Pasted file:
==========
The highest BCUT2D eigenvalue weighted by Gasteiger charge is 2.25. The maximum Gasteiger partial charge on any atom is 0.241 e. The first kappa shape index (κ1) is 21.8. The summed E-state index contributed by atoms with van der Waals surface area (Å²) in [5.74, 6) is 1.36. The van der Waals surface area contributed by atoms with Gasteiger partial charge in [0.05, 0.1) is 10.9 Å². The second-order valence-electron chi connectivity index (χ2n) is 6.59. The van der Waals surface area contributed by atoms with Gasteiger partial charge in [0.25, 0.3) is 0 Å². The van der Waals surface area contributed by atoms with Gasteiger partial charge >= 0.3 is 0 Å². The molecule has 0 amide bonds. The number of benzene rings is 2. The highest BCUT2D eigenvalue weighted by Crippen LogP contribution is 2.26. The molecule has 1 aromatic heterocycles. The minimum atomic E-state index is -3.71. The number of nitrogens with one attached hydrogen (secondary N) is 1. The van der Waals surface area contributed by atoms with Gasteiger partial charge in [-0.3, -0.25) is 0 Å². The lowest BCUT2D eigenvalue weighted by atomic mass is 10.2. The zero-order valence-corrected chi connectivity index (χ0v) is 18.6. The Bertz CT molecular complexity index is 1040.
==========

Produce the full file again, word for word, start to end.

The highest BCUT2D eigenvalue weighted by Gasteiger charge is 2.25. The maximum Gasteiger partial charge on any atom is 0.241 e. The first kappa shape index (κ1) is 21.8. The summed E-state index contributed by atoms with van der Waals surface area (Å²) in [5.74, 6) is 1.36. The van der Waals surface area contributed by atoms with Gasteiger partial charge in [0.05, 0.1) is 10.9 Å². The second-order valence-electron chi connectivity index (χ2n) is 6.59. The van der Waals surface area contributed by atoms with Gasteiger partial charge in [0.25, 0.3) is 0 Å². The van der Waals surface area contributed by atoms with Gasteiger partial charge >= 0.3 is 0 Å². The molecule has 0 amide bonds. The number of benzene rings is 2. The highest BCUT2D eigenvalue weighted by Crippen LogP contribution is 2.26. The molecule has 1 aromatic heterocycles. The minimum atomic E-state index is -3.71. The number of nitrogens with one attached hydrogen (secondary N) is 1. The van der Waals surface area contributed by atoms with Gasteiger partial charge in [-0.3, -0.25) is 0 Å². The lowest BCUT2D eigenvalue weighted by atomic mass is 10.2. The zero-order valence-corrected chi connectivity index (χ0v) is 18.6. The Bertz CT molecular complexity index is 1040.